Last update: 2018-06-18 10:43:28
Law Professor and author Khaled A. Beydoun brings to attention the need to tackle the deep, structural causes of poverty among American Muslims in his New York Times piece. Boldly, he calls for policy solutions well beyond the individual giving so abundant during the month of Ramadan.
After 4-day-long nationwide protests in Jordan, King Abdullah accepts Prime Minister Hani al-Mulki’s resignation, replacing al-Mulki with Education Minister Omar Razzaz. Razzaz, upon entering office, settles riots by immediately pledging to withdraw the tumultuous tax law. Though Razzaz has settled the protests,he is still left to answer to the challenges of the unstable public debt in the nation, write Ghalith al-Omari and Ben Fisherman of The Washington Institute.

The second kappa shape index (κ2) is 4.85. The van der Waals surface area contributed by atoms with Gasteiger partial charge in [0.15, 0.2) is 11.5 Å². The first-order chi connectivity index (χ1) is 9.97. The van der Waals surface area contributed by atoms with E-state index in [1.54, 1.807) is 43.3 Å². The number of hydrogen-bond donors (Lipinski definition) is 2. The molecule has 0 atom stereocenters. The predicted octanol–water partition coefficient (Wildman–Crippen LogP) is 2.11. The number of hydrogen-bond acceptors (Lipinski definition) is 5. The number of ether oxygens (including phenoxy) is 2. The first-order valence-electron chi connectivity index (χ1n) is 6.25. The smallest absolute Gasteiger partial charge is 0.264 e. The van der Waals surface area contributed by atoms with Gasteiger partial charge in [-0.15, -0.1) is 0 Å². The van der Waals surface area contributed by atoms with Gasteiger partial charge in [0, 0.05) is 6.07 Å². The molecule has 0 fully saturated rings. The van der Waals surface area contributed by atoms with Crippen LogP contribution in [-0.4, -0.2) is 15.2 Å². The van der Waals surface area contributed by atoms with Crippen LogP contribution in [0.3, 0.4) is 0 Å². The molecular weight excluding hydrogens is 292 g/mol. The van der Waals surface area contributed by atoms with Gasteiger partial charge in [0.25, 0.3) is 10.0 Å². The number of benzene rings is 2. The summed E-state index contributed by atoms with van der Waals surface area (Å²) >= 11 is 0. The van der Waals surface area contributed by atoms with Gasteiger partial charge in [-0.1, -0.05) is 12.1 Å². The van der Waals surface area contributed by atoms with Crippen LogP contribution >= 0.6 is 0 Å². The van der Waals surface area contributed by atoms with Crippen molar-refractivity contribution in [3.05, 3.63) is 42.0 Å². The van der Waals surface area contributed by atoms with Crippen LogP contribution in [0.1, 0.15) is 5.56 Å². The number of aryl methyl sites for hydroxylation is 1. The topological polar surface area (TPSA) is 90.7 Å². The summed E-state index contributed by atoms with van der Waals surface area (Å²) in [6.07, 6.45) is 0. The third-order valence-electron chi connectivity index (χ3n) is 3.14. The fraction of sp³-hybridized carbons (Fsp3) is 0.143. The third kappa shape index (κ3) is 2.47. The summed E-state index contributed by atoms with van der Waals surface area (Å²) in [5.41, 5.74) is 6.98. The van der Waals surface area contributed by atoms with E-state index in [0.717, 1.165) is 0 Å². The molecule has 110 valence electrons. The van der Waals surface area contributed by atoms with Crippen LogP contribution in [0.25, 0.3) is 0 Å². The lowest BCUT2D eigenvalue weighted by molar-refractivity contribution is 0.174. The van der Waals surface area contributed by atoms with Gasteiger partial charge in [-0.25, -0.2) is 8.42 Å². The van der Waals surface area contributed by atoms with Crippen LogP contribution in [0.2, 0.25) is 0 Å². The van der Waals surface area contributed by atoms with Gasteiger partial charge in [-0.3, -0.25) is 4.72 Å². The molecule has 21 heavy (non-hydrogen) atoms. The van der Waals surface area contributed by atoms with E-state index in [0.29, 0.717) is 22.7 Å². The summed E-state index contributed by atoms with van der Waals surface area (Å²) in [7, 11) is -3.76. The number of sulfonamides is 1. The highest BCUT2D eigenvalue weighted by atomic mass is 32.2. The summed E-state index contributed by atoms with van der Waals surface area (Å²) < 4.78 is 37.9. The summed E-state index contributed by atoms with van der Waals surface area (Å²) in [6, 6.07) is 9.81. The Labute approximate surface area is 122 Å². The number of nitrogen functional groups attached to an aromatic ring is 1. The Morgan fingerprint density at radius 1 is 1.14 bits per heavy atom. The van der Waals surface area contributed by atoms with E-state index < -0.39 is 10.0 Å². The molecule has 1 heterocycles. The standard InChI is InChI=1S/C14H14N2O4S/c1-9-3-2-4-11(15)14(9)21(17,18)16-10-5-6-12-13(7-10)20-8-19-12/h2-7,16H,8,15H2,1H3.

Soumya Swaminathan, who is ranked No. 5 chess player in India, pulls out of Iranian tournament because of the Iran compulsory headscarf law. On Facebook she writes, "Under the present circumstances, the only way for me to protect my rights is not to go to Iran," as quoted in BBC News.
According to The Guardian, UN officials of the Security Council will meet on Thursday to hold urgent talks regarding the assault launched by the Saudi-led coalition on the Yemeni port city Hodeidah.
Greece is the only European country to maintain a divided legal system where both Islamic and Greek civil law still exist. Currently, citizens are running into problems with this bifurcated legal system, and officials are struggling to find balance. Yiorgos Kalantzis, general secretary for religion at the ministry of education, tells Al Jazeera that, “What we're trying to achieve, with respect towards a minority faith, is to allow the Muslim community to retain that which is important to it, without putting it outside the main context and direction of Greek society.”